"I'm shocked – shocked! – to find that gambling is going on in here!" – Captain Renault, Casablanca
So if all this was going on, how did no one know it?
Well, there's a big difference between suspecting and knowing. In fact, for many people, the Yassines were model businessmen. The court records are filled with letters from employees and character references imploring the judges to release the accused on bond. They were major employers, and jailing them left 150 to 200 workers without jobs. For others, they were like Sixth's notorious Midnight Cowboy Oriental Massage: the worst-kept secret, but everyone kept mum until March 2011, when the cops kicked down the door and charged owner Chong Lee Rogers with aggravated promotion of prostitution.
No one expects club owners to have spotless hands, and the Yassines had their share of legal troubles. Most were standard fare. In 1999, they were sued by Joe Hand Promotions – the company that provides closed-circuit pay-per-view boxing and UFC events to bars – and then in 2007 and 2008, ASCAP went after them for unpaid royalties. Add to that the fury of PETA over the sharks and stingrays under the dance floor at Qua, and things look rough but not out of the ordinary. However, both Judge Green and Judge Sam Sparks consider the three principal men severe flight risks, with family overseas and an unknown – but in theory large – amount of cash sloshing around in foreign bank accounts. Yet that decision may be out of the judges' hands; even before these arrests, Steve was fighting a deportation order, and Mike is suing the U.S. government for the slow-motion handling of his citizenship request.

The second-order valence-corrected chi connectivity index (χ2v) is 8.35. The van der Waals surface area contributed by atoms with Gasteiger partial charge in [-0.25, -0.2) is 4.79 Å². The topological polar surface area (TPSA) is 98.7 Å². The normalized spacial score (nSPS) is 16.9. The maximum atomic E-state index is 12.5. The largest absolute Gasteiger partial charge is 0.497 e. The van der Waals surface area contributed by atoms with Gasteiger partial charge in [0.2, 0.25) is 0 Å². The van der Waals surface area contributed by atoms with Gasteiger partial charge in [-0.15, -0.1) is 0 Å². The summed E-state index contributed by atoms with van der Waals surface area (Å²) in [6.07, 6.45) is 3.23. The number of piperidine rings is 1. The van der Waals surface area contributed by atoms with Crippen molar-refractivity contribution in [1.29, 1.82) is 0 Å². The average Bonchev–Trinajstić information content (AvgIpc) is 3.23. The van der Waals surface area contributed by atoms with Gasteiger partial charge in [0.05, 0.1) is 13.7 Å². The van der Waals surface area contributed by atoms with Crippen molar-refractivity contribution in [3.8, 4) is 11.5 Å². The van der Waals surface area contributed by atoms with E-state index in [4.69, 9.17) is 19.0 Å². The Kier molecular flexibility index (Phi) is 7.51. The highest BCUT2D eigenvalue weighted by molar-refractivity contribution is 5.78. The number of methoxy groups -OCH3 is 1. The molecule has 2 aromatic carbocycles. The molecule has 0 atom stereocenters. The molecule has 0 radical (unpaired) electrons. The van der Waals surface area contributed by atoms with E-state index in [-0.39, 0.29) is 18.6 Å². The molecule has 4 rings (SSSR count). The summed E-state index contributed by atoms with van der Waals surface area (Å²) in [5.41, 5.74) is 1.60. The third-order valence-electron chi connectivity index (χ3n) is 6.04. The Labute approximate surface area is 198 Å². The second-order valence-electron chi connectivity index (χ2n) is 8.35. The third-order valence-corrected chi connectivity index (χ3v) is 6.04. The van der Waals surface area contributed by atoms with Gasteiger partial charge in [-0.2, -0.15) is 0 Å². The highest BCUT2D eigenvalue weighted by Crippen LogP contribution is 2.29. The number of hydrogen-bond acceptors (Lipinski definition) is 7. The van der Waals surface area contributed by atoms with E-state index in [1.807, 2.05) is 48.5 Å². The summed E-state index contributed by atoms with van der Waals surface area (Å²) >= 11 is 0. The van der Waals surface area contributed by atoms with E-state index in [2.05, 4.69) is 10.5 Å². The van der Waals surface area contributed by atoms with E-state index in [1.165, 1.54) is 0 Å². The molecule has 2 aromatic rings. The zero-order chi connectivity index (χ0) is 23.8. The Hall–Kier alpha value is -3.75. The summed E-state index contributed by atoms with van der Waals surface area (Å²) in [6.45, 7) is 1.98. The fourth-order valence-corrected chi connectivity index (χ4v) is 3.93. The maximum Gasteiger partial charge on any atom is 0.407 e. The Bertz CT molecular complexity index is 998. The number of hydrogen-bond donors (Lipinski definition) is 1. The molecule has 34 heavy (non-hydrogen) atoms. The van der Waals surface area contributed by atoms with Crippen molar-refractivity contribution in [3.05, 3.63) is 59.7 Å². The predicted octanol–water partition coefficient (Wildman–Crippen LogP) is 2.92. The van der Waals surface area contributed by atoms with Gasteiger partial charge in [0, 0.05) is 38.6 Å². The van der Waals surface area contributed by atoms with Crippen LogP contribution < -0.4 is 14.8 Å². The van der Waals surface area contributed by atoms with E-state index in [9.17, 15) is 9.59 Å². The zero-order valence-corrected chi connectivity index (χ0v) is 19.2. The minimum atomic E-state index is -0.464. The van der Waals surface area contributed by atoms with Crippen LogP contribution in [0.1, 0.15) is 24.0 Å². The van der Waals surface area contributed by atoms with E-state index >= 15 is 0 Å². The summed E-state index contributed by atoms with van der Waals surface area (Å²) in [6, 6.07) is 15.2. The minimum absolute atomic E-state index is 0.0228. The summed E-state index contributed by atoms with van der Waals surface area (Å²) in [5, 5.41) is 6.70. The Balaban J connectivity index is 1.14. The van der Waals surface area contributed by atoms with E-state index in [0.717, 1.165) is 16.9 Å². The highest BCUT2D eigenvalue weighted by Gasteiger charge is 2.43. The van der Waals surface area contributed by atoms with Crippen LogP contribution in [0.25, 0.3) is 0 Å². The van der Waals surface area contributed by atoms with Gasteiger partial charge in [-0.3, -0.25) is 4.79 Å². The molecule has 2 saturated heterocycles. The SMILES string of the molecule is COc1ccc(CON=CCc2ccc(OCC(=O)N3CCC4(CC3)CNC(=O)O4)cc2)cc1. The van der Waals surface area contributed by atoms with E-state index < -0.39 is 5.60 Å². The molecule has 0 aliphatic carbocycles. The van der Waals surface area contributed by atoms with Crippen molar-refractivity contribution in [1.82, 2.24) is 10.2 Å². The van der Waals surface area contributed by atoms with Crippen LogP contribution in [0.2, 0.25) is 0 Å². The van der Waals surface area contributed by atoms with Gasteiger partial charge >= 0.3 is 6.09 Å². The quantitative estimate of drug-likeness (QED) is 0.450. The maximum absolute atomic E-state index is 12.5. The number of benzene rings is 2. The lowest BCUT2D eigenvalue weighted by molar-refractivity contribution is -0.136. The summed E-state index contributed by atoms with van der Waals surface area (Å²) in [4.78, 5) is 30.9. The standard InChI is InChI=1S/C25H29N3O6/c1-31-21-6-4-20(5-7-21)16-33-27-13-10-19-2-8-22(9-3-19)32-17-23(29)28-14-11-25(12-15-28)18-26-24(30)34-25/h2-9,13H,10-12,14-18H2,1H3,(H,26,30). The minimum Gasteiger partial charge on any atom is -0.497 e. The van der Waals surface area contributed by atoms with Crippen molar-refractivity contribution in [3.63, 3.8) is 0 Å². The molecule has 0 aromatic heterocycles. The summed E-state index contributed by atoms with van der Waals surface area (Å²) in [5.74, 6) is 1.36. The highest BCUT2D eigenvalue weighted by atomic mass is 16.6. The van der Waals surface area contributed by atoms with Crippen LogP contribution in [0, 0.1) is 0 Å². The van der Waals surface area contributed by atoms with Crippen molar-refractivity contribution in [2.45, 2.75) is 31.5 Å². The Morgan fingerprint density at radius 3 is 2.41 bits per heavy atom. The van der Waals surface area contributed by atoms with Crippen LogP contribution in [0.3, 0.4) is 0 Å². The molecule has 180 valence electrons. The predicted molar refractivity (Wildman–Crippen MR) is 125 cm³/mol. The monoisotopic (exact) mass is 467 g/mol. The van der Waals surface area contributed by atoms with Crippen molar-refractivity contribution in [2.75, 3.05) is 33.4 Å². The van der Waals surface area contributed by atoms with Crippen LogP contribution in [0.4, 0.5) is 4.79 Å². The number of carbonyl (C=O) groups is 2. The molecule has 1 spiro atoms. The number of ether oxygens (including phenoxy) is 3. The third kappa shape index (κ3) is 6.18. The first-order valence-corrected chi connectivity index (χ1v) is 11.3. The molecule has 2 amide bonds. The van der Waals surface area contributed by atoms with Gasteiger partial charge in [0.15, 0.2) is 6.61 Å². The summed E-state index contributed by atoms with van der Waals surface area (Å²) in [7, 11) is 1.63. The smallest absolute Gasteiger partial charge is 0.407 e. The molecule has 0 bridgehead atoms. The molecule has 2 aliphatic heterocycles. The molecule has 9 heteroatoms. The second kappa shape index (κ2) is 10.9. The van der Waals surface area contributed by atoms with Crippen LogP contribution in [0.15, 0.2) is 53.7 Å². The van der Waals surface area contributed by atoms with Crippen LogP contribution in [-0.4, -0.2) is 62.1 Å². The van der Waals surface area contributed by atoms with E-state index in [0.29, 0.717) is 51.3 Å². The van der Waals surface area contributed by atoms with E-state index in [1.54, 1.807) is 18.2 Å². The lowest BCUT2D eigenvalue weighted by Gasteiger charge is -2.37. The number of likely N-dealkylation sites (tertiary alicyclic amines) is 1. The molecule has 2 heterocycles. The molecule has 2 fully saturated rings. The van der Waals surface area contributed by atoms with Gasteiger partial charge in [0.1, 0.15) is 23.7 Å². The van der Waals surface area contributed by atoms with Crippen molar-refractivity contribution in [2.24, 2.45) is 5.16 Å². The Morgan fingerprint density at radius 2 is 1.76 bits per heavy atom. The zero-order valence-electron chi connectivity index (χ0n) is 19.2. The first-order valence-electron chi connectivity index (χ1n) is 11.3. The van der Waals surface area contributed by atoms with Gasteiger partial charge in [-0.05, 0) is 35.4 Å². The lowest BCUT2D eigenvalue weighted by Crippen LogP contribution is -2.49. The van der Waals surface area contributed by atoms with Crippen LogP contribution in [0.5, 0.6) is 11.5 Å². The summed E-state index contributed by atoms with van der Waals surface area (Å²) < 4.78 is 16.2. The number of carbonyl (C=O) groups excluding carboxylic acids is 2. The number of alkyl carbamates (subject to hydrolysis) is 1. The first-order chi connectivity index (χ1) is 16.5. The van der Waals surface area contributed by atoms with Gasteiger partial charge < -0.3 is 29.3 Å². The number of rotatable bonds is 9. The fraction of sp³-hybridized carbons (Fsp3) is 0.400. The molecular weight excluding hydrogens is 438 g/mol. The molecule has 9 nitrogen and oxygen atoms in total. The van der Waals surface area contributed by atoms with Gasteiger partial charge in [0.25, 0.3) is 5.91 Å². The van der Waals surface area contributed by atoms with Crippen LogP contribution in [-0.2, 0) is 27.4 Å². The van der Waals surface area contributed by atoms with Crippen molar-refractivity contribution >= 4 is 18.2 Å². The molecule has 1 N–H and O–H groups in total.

The legal scrambling has caused inevitable Downtown shock waves, even among the oldest and most unflappable of the old guard. Carl Daywood is a Sixth Street institution, proudly proclaiming a life spent living and working on the street as a Realtor specializing in bars and clubs. He rankles at the commonplace slur "Dirty Sixth" and voiced amazement about the accusations against the Yassines. Sixth Street, he said, is a neighborhood, and everyone knew and liked the Yassines. "The number one thing is shock," he said. "All of us were shocked that this came up."